September 13, 2012
No significant difference in asthma control across three approaches to adjust medication dose in mild asthma
A study comparing three common approaches to periodically adjust the dosage of inhaled corticosteroids (ICS) for people with mild asthma has found no detectable differences in how often a person’s asthma worsened. The methods examined in this study were a patient-guided modification based on symptoms, an assessment made by an examining physician, or the results of a breath test to measure inflammation.
September 12, 2012
NIH researchers restore children's immune systems with refinements in gene therapy
Researchers have demonstrated for the first time that a refined gene therapy approach safely restores the immune systems of some children with severe combined immunodeficiency (SCID). The rare condition blocks the normal development of a newborn's immune system, leaving the child susceptible to every passing microbe. Children with SCID experience chronic infections, which usually triggers the diagnosis. Their lifespan is two years if doctors cannot restore their immunity.
September 14, 2012
: Circulation Research
On the value of portfolio diversity in heart, lung, and blood research
Zorina S. Galis, Ph.D., W. Keith Hoots, M.D., James P. Kiley, Ph.D., and Michael S. Lauer, M.D., NHLBI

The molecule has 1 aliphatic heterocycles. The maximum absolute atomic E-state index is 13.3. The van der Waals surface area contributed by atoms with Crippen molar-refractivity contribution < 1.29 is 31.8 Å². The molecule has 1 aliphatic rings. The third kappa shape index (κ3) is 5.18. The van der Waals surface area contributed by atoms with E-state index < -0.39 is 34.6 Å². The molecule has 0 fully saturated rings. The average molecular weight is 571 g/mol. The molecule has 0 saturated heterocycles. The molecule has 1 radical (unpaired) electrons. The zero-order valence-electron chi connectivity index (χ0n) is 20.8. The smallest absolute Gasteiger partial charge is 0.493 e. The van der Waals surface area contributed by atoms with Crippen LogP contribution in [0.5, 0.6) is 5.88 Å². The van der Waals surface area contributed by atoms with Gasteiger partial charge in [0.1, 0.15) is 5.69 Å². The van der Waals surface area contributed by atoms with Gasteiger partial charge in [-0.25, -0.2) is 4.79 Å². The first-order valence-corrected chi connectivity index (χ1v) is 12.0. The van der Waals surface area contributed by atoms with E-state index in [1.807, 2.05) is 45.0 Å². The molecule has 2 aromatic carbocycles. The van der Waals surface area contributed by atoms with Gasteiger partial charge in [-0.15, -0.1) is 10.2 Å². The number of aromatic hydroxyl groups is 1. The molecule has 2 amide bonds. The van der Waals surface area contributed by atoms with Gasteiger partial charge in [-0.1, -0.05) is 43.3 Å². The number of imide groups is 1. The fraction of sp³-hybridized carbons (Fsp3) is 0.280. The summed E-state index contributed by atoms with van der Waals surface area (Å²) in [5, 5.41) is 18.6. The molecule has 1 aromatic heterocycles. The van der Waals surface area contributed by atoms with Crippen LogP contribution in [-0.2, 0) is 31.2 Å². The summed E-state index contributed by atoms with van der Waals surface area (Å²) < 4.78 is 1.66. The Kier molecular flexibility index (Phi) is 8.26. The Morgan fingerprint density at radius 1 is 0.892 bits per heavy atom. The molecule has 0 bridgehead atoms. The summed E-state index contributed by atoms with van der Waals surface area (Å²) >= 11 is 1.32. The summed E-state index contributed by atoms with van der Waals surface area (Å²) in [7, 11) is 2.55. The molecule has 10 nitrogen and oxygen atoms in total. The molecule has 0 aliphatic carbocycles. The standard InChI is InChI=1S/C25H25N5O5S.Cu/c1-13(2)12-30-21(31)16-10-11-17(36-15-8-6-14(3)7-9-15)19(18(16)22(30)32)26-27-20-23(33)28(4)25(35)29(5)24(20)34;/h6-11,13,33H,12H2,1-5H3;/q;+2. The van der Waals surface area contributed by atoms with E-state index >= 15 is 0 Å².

Just as in other fields, scientific diversity has been and continues to be critical for the success of HLB research.
September 14, 2012
: Government Executive Fedblog
What serving America is all about
One especially inspiring moment came near the end of the event, when Dr. Neal Young, chief of the Hematology Branch at the National Heart, Lung, and Blood Institute at NIH, discussed his efforts to come up with a new treatment for aplastic anemia, a rare blood disorder.
Reducing the Burden of Sickle Cell Disease
Meeting 26-year old Tiffany McCoy, a bubbly and happy mother, you would never know that she has a serious disease. She is one of about 100,000 Americans with sickle cell disease. Read full story of success...
International program expands efforts to improve blood transfusion safety
The National Heart, Lung, and Blood Institute (NHLBI) of the National Institutes of Health has launched an $87.2 million international research program to extend a highly successful program assessing blood banking and transfusion medicine. Research conducted under the seven-year program will focus on improving transfusion benefits and reducing its risks Read full fact sheet...